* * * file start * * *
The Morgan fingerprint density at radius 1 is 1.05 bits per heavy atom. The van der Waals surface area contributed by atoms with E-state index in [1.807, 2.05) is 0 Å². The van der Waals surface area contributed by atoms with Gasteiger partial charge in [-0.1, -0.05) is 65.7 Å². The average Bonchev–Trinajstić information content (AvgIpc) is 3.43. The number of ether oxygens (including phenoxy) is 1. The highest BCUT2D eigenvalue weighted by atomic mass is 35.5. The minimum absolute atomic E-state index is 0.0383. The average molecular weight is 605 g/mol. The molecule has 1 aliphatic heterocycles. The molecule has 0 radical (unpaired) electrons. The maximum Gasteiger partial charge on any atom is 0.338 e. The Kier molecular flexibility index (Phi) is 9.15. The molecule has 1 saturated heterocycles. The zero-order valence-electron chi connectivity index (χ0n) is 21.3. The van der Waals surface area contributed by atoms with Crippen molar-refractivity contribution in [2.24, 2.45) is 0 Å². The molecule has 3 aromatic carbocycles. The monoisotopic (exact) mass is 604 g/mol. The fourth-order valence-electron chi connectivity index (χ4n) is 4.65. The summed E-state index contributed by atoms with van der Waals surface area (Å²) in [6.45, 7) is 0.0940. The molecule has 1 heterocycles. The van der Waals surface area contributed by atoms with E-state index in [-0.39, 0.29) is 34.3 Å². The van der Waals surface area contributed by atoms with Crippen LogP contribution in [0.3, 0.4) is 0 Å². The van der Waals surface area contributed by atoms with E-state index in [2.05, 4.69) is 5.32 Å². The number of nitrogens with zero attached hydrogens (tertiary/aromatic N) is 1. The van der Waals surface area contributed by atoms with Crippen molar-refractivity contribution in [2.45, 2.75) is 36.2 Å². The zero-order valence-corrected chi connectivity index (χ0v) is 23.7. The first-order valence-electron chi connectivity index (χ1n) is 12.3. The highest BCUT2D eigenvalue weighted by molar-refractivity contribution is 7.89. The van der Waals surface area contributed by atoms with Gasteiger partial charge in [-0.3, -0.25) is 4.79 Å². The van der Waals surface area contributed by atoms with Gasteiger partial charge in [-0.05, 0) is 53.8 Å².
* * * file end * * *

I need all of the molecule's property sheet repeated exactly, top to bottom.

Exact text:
The Morgan fingerprint density at radius 1 is 1.05 bits per heavy atom. The van der Waals surface area contributed by atoms with E-state index in [1.807, 2.05) is 0 Å². The van der Waals surface area contributed by atoms with Gasteiger partial charge in [-0.1, -0.05) is 65.7 Å². The average Bonchev–Trinajstić information content (AvgIpc) is 3.43. The number of ether oxygens (including phenoxy) is 1. The highest BCUT2D eigenvalue weighted by atomic mass is 35.5. The minimum absolute atomic E-state index is 0.0383. The average molecular weight is 605 g/mol. The molecule has 1 aliphatic heterocycles. The molecule has 0 radical (unpaired) electrons. The maximum Gasteiger partial charge on any atom is 0.338 e. The Kier molecular flexibility index (Phi) is 9.15. The molecule has 1 saturated heterocycles. The zero-order valence-electron chi connectivity index (χ0n) is 21.3. The van der Waals surface area contributed by atoms with Crippen molar-refractivity contribution in [2.24, 2.45) is 0 Å². The molecule has 3 aromatic carbocycles. The monoisotopic (exact) mass is 604 g/mol. The fourth-order valence-electron chi connectivity index (χ4n) is 4.65. The summed E-state index contributed by atoms with van der Waals surface area (Å²) in [6.45, 7) is 0.0940. The molecule has 1 heterocycles. The van der Waals surface area contributed by atoms with E-state index in [-0.39, 0.29) is 34.3 Å². The van der Waals surface area contributed by atoms with Crippen LogP contribution in [0.3, 0.4) is 0 Å². The van der Waals surface area contributed by atoms with E-state index in [2.05, 4.69) is 5.32 Å². The number of nitrogens with zero attached hydrogens (tertiary/aromatic N) is 1. The van der Waals surface area contributed by atoms with Crippen molar-refractivity contribution in [2.45, 2.75) is 36.2 Å². The zero-order valence-corrected chi connectivity index (χ0v) is 23.7. The first-order valence-electron chi connectivity index (χ1n) is 12.3. The highest BCUT2D eigenvalue weighted by molar-refractivity contribution is 7.89. The van der Waals surface area contributed by atoms with Gasteiger partial charge in [-0.3, -0.25) is 4.79 Å². The van der Waals surface area contributed by atoms with Gasteiger partial charge in [-0.05, 0) is 53.8 Å².